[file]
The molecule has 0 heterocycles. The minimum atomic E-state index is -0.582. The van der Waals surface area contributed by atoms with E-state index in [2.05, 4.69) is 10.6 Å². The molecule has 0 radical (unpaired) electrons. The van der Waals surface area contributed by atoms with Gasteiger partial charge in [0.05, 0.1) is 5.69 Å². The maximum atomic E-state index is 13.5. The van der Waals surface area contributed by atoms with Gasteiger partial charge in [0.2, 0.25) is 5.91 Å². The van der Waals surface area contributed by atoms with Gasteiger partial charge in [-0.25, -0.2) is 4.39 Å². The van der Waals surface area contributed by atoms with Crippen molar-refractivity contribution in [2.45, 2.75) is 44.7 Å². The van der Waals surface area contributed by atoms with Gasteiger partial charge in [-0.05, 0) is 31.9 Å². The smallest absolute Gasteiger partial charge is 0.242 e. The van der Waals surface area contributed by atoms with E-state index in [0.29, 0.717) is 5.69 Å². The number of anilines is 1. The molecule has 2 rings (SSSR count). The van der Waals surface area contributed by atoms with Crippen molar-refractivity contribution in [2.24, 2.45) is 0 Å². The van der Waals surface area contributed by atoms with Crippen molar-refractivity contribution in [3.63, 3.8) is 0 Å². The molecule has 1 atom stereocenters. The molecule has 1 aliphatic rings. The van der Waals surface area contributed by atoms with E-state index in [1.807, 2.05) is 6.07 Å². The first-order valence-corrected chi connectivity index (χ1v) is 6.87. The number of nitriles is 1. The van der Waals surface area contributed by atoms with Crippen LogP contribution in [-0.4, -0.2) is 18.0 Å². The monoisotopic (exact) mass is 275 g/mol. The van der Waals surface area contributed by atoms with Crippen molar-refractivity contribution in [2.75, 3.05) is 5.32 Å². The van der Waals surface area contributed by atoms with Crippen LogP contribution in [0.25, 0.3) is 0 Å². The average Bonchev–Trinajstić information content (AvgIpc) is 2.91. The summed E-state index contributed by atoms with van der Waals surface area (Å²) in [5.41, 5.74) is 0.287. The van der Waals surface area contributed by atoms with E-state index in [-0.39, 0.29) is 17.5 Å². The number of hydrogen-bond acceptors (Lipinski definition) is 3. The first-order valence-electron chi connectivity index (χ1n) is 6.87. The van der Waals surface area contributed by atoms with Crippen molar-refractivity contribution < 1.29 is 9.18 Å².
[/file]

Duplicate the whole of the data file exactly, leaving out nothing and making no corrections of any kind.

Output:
The molecule has 0 heterocycles. The minimum atomic E-state index is -0.582. The van der Waals surface area contributed by atoms with E-state index in [2.05, 4.69) is 10.6 Å². The molecule has 0 radical (unpaired) electrons. The van der Waals surface area contributed by atoms with Gasteiger partial charge in [0.05, 0.1) is 5.69 Å². The maximum atomic E-state index is 13.5. The van der Waals surface area contributed by atoms with Gasteiger partial charge in [0.2, 0.25) is 5.91 Å². The van der Waals surface area contributed by atoms with Gasteiger partial charge in [-0.25, -0.2) is 4.39 Å². The van der Waals surface area contributed by atoms with Crippen molar-refractivity contribution in [2.45, 2.75) is 44.7 Å². The van der Waals surface area contributed by atoms with Gasteiger partial charge in [-0.05, 0) is 31.9 Å². The smallest absolute Gasteiger partial charge is 0.242 e. The van der Waals surface area contributed by atoms with E-state index in [0.29, 0.717) is 5.69 Å². The number of anilines is 1. The molecule has 2 rings (SSSR count). The van der Waals surface area contributed by atoms with Crippen molar-refractivity contribution in [2.24, 2.45) is 0 Å². The van der Waals surface area contributed by atoms with Crippen molar-refractivity contribution in [3.63, 3.8) is 0 Å². The molecule has 1 atom stereocenters. The molecule has 1 aliphatic rings. The van der Waals surface area contributed by atoms with E-state index in [1.807, 2.05) is 6.07 Å². The first-order valence-corrected chi connectivity index (χ1v) is 6.87. The number of nitriles is 1. The van der Waals surface area contributed by atoms with Crippen LogP contribution in [-0.4, -0.2) is 18.0 Å². The monoisotopic (exact) mass is 275 g/mol. The van der Waals surface area contributed by atoms with Crippen molar-refractivity contribution in [2.75, 3.05) is 5.32 Å². The van der Waals surface area contributed by atoms with Crippen LogP contribution in [0.25, 0.3) is 0 Å². The average Bonchev–Trinajstić information content (AvgIpc) is 2.91. The summed E-state index contributed by atoms with van der Waals surface area (Å²) in [5.41, 5.74) is 0.287. The van der Waals surface area contributed by atoms with E-state index in [-0.39, 0.29) is 17.5 Å². The number of hydrogen-bond acceptors (Lipinski definition) is 3. The first-order valence-electron chi connectivity index (χ1n) is 6.87. The van der Waals surface area contributed by atoms with Crippen molar-refractivity contribution < 1.29 is 9.18 Å².